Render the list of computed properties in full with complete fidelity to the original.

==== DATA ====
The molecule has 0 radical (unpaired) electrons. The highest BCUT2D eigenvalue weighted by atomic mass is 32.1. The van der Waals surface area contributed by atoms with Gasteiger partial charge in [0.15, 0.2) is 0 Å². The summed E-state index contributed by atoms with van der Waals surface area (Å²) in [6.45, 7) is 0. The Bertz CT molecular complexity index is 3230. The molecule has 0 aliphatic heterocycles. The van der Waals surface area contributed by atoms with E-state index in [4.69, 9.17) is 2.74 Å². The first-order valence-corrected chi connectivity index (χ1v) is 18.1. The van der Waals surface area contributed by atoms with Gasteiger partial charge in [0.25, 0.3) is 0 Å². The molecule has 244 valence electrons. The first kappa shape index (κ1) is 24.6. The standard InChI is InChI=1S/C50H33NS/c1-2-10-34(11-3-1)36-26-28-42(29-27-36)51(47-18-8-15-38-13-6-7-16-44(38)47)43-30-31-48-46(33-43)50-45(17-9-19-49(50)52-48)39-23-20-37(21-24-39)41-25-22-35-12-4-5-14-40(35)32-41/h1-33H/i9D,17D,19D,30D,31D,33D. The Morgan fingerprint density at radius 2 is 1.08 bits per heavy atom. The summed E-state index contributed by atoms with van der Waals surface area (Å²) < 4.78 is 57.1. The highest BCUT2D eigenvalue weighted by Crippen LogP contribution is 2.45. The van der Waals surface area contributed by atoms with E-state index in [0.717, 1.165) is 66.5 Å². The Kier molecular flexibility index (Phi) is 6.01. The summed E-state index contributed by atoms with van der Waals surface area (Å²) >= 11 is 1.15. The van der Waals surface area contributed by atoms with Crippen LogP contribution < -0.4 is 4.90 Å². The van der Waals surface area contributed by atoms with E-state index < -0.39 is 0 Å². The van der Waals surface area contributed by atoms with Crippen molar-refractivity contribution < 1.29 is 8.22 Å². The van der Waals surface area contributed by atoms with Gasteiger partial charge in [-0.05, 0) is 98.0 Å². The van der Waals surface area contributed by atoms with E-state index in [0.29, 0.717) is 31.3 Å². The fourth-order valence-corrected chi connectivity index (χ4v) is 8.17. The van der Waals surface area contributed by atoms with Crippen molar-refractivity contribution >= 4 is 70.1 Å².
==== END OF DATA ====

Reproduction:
The molecule has 0 radical (unpaired) electrons. The highest BCUT2D eigenvalue weighted by atomic mass is 32.1. The van der Waals surface area contributed by atoms with Gasteiger partial charge in [0.15, 0.2) is 0 Å². The summed E-state index contributed by atoms with van der Waals surface area (Å²) in [6.45, 7) is 0. The Bertz CT molecular complexity index is 3230. The molecule has 0 aliphatic heterocycles. The van der Waals surface area contributed by atoms with E-state index in [4.69, 9.17) is 2.74 Å². The first-order valence-corrected chi connectivity index (χ1v) is 18.1. The van der Waals surface area contributed by atoms with Gasteiger partial charge in [0.25, 0.3) is 0 Å². The molecule has 244 valence electrons. The first kappa shape index (κ1) is 24.6. The standard InChI is InChI=1S/C50H33NS/c1-2-10-34(11-3-1)36-26-28-42(29-27-36)51(47-18-8-15-38-13-6-7-16-44(38)47)43-30-31-48-46(33-43)50-45(17-9-19-49(50)52-48)39-23-20-37(21-24-39)41-25-22-35-12-4-5-14-40(35)32-41/h1-33H/i9D,17D,19D,30D,31D,33D. The Morgan fingerprint density at radius 2 is 1.08 bits per heavy atom. The summed E-state index contributed by atoms with van der Waals surface area (Å²) < 4.78 is 57.1. The highest BCUT2D eigenvalue weighted by Crippen LogP contribution is 2.45. The van der Waals surface area contributed by atoms with E-state index in [0.717, 1.165) is 66.5 Å². The Kier molecular flexibility index (Phi) is 6.01. The summed E-state index contributed by atoms with van der Waals surface area (Å²) >= 11 is 1.15. The van der Waals surface area contributed by atoms with Crippen LogP contribution < -0.4 is 4.90 Å². The van der Waals surface area contributed by atoms with E-state index < -0.39 is 0 Å². The van der Waals surface area contributed by atoms with Crippen molar-refractivity contribution < 1.29 is 8.22 Å². The van der Waals surface area contributed by atoms with Gasteiger partial charge in [-0.05, 0) is 98.0 Å². The van der Waals surface area contributed by atoms with E-state index in [0.29, 0.717) is 31.3 Å². The fourth-order valence-corrected chi connectivity index (χ4v) is 8.17. The van der Waals surface area contributed by atoms with Crippen molar-refractivity contribution >= 4 is 70.1 Å².